Kariega Game Reserve and the Kariega Foundation are at the forefront of rhino protection, conservation and preservation in South Africa. The world may pause on 22 September 2019 for World Rhino Day to contemplate the crisis, but for us it is a daily commitment. We remain focused on ensuring our crash of white and black rhino are protected by an active, well-resourced and growing anti-poaching unit (APU) including trained dogs, regular dehorning, as well as proactively educating and changing the hearts and minds of our neighbouring communities (where the youth are perpetually at risk of being lured into poaching syndicates) through our environmental education and domestic animal care programmes.
We are often so focused on the task at hand that we lose perspective on the global fight. What better time, than around World Rhino Day, to look up and get a broader perspective on where we are globally in our efforts to save these gentle giants form extinction and what is still required from us collectively to ensure the rhinos survive to be revered by future generations.
WWF Summary of Global Rhino Crisis
According to worldwildlife.org rhinos once roamed freely and unharmed throughout Eurasia and Africa. At the beginning of the 20th century, approximately 500,000 rhinos lived in Africa and Asia. Today, due to poaching and habitat loss the picture looks very different.
- The southern white rhino, found at Kariega Game Reserve, is classified as near threatened with a total population of just over 20,000.
- The black rhino, also found at Kariega Game Reserve, is critically endangered at a total population of around 5,000.
- The one-horned or Indian rhino is classified as vulnerable with a population of around 3,500.
- The Javan rhino is critically endangered with only 58-68 animals remaining.
- The Sumatran rhino is critically endangered and the population is around 80 individuals.
- The western black rhino and northern white rhinos have recently gone extinct in the wild.
- A subspecies of the Javan rhino was declared extinct in Vietnam in 2011.
Thanks to on-going conservation efforts in Africa the southern white rhino numbers have grown and populations are now increasing in protected sanctuaries and reserves, including Kariega Game Reserve. Significant resources and funds are spent on protection and habitat acquisition. Black rhino numbers have doubled over the past two decades from their low point of fewer than 2,500 individuals, but total numbers are still a fraction of the estimated 100,000 that existed in the early part of the 20th century.
We are certainly not out of the danger zone and we must remain vigilant in our efforts.
Only Science Can Save Northern White Rhino
The only two remaining female northern white rhino are kept under 24-hour guard in Ol Pejeta Conservancy in Kenya. The last male of this sub-species, Sudan, died on 19 March 2018.
Helping Rhinos, a registered charity and innovative conservation partner of the Kariega Foundation, announced that in August 2019 a team of Kenyan vets successfully harvested eggs from the last two northern white rhino females. The procedure was the result of years of research, development, adjustments and practice.
The eggs will now be artificially inseminated with sperm that was taken from a northern white rhino bull in 2014 and then frozen. Neither females are able to carry a pregnancy and so the laboratory-created embryo will be transferred to a southern white rhino female who will act as a surrogate.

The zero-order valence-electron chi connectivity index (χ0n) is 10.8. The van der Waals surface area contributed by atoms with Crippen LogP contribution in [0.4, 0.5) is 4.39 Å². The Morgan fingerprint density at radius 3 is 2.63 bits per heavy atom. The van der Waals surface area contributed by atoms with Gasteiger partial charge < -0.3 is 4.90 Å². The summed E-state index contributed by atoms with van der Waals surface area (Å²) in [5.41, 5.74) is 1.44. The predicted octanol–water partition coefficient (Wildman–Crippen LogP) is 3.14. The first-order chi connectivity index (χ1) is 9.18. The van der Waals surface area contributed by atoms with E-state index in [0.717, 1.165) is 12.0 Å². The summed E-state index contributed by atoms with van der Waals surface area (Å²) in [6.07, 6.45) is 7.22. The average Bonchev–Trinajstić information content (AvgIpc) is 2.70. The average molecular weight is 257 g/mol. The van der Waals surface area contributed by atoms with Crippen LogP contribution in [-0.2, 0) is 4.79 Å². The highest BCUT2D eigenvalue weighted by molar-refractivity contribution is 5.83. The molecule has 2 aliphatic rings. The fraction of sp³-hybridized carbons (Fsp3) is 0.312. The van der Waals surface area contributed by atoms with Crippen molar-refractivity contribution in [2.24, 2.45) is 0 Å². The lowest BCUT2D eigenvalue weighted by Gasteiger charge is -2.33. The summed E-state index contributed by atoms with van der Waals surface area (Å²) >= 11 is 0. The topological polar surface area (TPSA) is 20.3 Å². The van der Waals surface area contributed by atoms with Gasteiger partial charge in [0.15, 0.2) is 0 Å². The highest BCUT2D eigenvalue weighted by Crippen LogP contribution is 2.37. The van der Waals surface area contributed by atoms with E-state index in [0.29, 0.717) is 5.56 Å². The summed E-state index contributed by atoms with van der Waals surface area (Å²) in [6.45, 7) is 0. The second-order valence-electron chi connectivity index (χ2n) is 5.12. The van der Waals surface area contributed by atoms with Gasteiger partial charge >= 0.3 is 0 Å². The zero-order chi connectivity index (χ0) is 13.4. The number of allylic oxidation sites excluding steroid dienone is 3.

Thandi’s Contribution to Saving Southern White Rhino
In 2012 Kariega Game Reserve was catapulted into the rhino protection spotlight with a traumatic triple poaching. Two of the brutally mutilated rhino survived the attack – a bull Themba and cow Thandi. Themba died 24 days later, but Thandi survived. She came through numerous medical procedures to reconstruct her face and repair her breathing passageways, but her horns will never grow back.
She inspired us and people from all around the world with her courage and resolve to live and thrive. In the seven years since her poaching Thandi has produced three calves, Thembi, Colin and Mthetho and motivated many individuals and organisations to become actively involved in rhino protection, conservation and preservation.
Adopt Thandi. Help Save Her Species. Win a Safari & Meet Her in Person.
Rhino conservation is a team sport! National parks, private game reserve and sanctuary owners cannot carry the financial burden of protecting and growing current populations and habitats as well as the scientific procedures to save those that are already extinct. We need your help.
There are many ways to get involved, but one of the simplest is to support the Thandi adoption initiative by our partner Helping Rhinos. It is a quick and simple online process and funds raised directly support the protection of Thandi and her family as well as global conservation initiatives, including the scientific measures taken to bring the northern white rhino back from extinction.
Helping Rhinos, in partnership with the Kariega Foundation, are now nearing 50 adopters. You still have time to make it into the top 50 and be entered into a lucky draw. The winner will enjoy a complimentary two night safari for two people to Kariega Game Reserve’s luxurious Ukhozi Lodge and most likely meet Thandi and her family in the African wild.
The message this 2019 World Rhino Day is one of hope. We may just win this fight and save the rhino, but we all need to be 100% committed to the cause. Adopt Thandi now. Extinction will not be our legacy.
To find out more about how you can get involved with our Save the Rhino project please email us on email@example.com, leave a comment below or connect with us on Facebook, Instagram, Twitter and YouTube.
Photo credit: Kariega guide Craig Brown.